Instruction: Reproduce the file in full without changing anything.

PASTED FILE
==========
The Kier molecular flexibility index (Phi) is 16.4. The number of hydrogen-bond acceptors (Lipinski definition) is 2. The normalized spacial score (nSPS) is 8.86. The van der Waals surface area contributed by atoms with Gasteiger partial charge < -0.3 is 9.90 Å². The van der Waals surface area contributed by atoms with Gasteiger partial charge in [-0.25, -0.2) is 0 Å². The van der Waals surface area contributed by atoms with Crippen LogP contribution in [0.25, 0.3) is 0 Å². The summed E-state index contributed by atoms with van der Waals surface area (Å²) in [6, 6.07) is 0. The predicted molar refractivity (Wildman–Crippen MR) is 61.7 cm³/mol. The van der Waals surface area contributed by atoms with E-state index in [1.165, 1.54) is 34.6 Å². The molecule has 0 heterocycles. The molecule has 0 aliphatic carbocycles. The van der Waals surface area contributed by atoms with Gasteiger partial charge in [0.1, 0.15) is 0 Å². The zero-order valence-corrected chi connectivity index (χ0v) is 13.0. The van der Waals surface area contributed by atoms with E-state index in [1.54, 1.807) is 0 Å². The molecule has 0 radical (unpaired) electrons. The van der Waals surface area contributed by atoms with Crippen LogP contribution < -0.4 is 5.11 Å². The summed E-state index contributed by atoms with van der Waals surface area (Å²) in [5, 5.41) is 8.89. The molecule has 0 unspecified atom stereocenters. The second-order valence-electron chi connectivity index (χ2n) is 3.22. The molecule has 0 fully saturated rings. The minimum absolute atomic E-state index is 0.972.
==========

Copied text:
The Kier molecular flexibility index (Phi) is 16.4. The number of hydrogen-bond acceptors (Lipinski definition) is 2. The normalized spacial score (nSPS) is 8.86. The van der Waals surface area contributed by atoms with Gasteiger partial charge < -0.3 is 9.90 Å². The van der Waals surface area contributed by atoms with Gasteiger partial charge in [-0.25, -0.2) is 0 Å². The van der Waals surface area contributed by atoms with Crippen LogP contribution in [0.25, 0.3) is 0 Å². The summed E-state index contributed by atoms with van der Waals surface area (Å²) in [6, 6.07) is 0. The predicted molar refractivity (Wildman–Crippen MR) is 61.7 cm³/mol. The van der Waals surface area contributed by atoms with E-state index in [1.165, 1.54) is 34.6 Å². The molecule has 0 heterocycles. The molecule has 0 aliphatic carbocycles. The van der Waals surface area contributed by atoms with Gasteiger partial charge in [0.1, 0.15) is 0 Å². The zero-order valence-corrected chi connectivity index (χ0v) is 13.0. The van der Waals surface area contributed by atoms with E-state index in [1.54, 1.807) is 0 Å². The molecule has 0 radical (unpaired) electrons. The van der Waals surface area contributed by atoms with Crippen LogP contribution < -0.4 is 5.11 Å². The summed E-state index contributed by atoms with van der Waals surface area (Å²) in [5, 5.41) is 8.89. The molecule has 0 unspecified atom stereocenters. The second-order valence-electron chi connectivity index (χ2n) is 3.22. The molecule has 0 fully saturated rings. The minimum absolute atomic E-state index is 0.972.